Independent of the power of applied knowledge this is an example of directly impacting lives while improving your vocab (or showing off). has gathered “sponsors” in the form of advertisers and while you are busy building your vocabulary you are being exposed to the sponsors. Your “eye ball tax” is being paid out in rice. I, personally, can’t think of a better way to spend my eye ball tax. If I’m going to submit myself to advertising it may as well be benefiting more than just the advertiser. Yet another great example of win-win-win.

I spent a few minutes on the site while my daughter played nearby. I cranked through about 300 words and am sitting at a Vocab Level 45 at the moment. Beware, it is addictive. (I’m intent on getting a “perfect” 50.) I really don’t know how much my 2540 grains of rice really amounts to but when you add it up everyone’s little piles there were over 192 million grains of rice donated just yesterday.

If you also want a math lesson go to their totals page and plot the daily totals. The overall trend shows the power of compound interest (and attention).
What are you doing today to better yourself and help others?

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Two Ways To Share Your Knowledge

Now, if you are thinking “I don’t have any knowledge to share!” we’ll tackle that myth soon enough. For those of you with a bit of confidence in your competence here are two possibilities for sharing your knowledge.

First, we have the traditional act of publishing presented in a non-traditional light. Elsom Eldridge Jr. and Mark Hendricks joined forces with several other experts in publishing and are offering an interesting package called Create and Publish Your Book Now. I have not yet reviewed all the materials but I have recommendations from three people that I trust and respect in addition to enjoying Eldridge’s other work. I negotiated an additional $100 discount for you but I honestly don’t know how long it will last. Click the link above and check it out if you have ever considered writing your own book.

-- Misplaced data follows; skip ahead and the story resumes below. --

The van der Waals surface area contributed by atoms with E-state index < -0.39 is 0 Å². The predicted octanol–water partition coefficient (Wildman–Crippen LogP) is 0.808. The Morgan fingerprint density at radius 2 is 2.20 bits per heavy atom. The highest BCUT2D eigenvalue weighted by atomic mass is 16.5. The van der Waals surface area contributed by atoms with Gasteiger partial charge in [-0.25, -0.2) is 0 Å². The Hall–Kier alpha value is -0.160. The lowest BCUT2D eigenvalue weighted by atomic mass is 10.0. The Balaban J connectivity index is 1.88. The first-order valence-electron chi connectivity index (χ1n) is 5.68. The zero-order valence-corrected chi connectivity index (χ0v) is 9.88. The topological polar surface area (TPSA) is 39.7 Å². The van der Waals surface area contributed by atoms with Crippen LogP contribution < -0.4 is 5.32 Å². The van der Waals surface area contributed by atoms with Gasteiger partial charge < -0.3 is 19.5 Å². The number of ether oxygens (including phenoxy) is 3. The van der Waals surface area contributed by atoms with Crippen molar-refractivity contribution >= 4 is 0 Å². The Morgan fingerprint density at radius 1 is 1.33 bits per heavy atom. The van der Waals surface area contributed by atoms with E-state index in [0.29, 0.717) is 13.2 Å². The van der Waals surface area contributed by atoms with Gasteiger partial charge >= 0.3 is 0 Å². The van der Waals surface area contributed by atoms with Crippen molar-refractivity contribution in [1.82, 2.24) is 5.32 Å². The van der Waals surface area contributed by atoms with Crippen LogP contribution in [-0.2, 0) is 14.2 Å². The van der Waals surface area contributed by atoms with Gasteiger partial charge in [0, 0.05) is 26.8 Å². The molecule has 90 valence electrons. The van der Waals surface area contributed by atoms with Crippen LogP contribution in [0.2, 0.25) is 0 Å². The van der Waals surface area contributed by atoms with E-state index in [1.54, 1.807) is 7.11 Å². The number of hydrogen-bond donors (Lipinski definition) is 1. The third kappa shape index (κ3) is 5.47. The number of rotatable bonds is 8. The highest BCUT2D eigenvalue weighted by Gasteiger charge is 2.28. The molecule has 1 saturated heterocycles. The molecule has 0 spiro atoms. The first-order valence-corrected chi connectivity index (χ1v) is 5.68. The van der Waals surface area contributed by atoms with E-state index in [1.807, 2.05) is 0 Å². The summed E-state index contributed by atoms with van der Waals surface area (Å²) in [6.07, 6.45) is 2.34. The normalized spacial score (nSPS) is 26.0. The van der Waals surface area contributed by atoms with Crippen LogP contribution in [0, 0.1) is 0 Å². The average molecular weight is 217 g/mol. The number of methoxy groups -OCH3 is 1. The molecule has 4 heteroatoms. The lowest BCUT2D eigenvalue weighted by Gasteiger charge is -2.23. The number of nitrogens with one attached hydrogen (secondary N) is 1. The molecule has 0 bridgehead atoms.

Next, how are you at the public transfer of knowledge? Across the board “PowerPoint” has become the de facto standard when someone is giving a presentation to a group. The trouble with PowerPoint is how far it has taken electronic slides from the supplement they should be. “The Slides” have often become an end rather than a means. What happened to using technology to augment the points you are presenting?

Our newest set of videos walks you through the process of creating effective presentations by eliminating the distractions and fulfilling your actual purpose for giving a presentation. The focus is on teaching rather than selling and we even explore a number of freely available resources to start improving your presentations today.

What were you letting stand in the way of writing your book? Creating your presentation? Maybe even recording your presentation and creating a product from it?

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Does Fresco Paint Frescoes?

MJ is at it again. This time he has recruited 91 year-old artist Jacque Fresco. They have me curious how quickly teaching people to draw fits with “the simple science of getting what you want”.

Check out what is happening over at the Simpleology blog.

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Mu Day!

Wednesday was going to be Mu Day. However, the only koan-esque question that day was “what is the sound of unfinished paperwork at a deadline?”

For those who have not yet googled for “mu koan” I will quickly summarize.

“Mu” means empty or without in Japanese. The Chinese equivalent is “Wu” as in wu-chi (empty stance). The computing equivalent might be “syntax error” or more likely “runtime error”. Linguistically they are often double binds.